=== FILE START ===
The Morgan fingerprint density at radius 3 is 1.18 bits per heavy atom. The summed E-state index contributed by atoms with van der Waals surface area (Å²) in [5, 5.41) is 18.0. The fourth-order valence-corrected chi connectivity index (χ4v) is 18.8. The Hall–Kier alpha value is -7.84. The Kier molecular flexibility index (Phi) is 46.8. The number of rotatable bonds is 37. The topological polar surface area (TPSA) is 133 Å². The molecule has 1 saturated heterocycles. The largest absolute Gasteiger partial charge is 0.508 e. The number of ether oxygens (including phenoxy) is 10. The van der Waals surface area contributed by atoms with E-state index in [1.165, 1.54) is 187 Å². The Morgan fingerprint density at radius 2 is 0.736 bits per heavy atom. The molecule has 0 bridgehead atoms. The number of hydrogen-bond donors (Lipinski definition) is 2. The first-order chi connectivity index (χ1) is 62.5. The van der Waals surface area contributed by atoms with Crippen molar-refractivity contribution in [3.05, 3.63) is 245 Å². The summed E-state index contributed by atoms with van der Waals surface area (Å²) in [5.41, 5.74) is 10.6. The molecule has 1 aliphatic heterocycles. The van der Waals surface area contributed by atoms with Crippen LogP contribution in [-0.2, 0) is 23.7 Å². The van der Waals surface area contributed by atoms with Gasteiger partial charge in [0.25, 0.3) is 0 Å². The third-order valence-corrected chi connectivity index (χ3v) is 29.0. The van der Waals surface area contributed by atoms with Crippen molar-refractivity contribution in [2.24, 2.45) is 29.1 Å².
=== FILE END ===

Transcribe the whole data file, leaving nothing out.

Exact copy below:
The Morgan fingerprint density at radius 3 is 1.18 bits per heavy atom. The summed E-state index contributed by atoms with van der Waals surface area (Å²) in [5, 5.41) is 18.0. The fourth-order valence-corrected chi connectivity index (χ4v) is 18.8. The Hall–Kier alpha value is -7.84. The Kier molecular flexibility index (Phi) is 46.8. The number of rotatable bonds is 37. The topological polar surface area (TPSA) is 133 Å². The molecule has 1 saturated heterocycles. The largest absolute Gasteiger partial charge is 0.508 e. The number of ether oxygens (including phenoxy) is 10. The van der Waals surface area contributed by atoms with E-state index in [1.165, 1.54) is 187 Å². The Morgan fingerprint density at radius 2 is 0.736 bits per heavy atom. The molecule has 0 bridgehead atoms. The number of hydrogen-bond donors (Lipinski definition) is 2. The first-order chi connectivity index (χ1) is 62.5. The van der Waals surface area contributed by atoms with Crippen molar-refractivity contribution in [3.05, 3.63) is 245 Å². The summed E-state index contributed by atoms with van der Waals surface area (Å²) in [5.41, 5.74) is 10.6. The molecule has 1 aliphatic heterocycles. The van der Waals surface area contributed by atoms with Crippen LogP contribution in [-0.2, 0) is 23.7 Å². The van der Waals surface area contributed by atoms with Gasteiger partial charge in [0.25, 0.3) is 0 Å². The third-order valence-corrected chi connectivity index (χ3v) is 29.0. The van der Waals surface area contributed by atoms with Crippen molar-refractivity contribution in [2.24, 2.45) is 29.1 Å².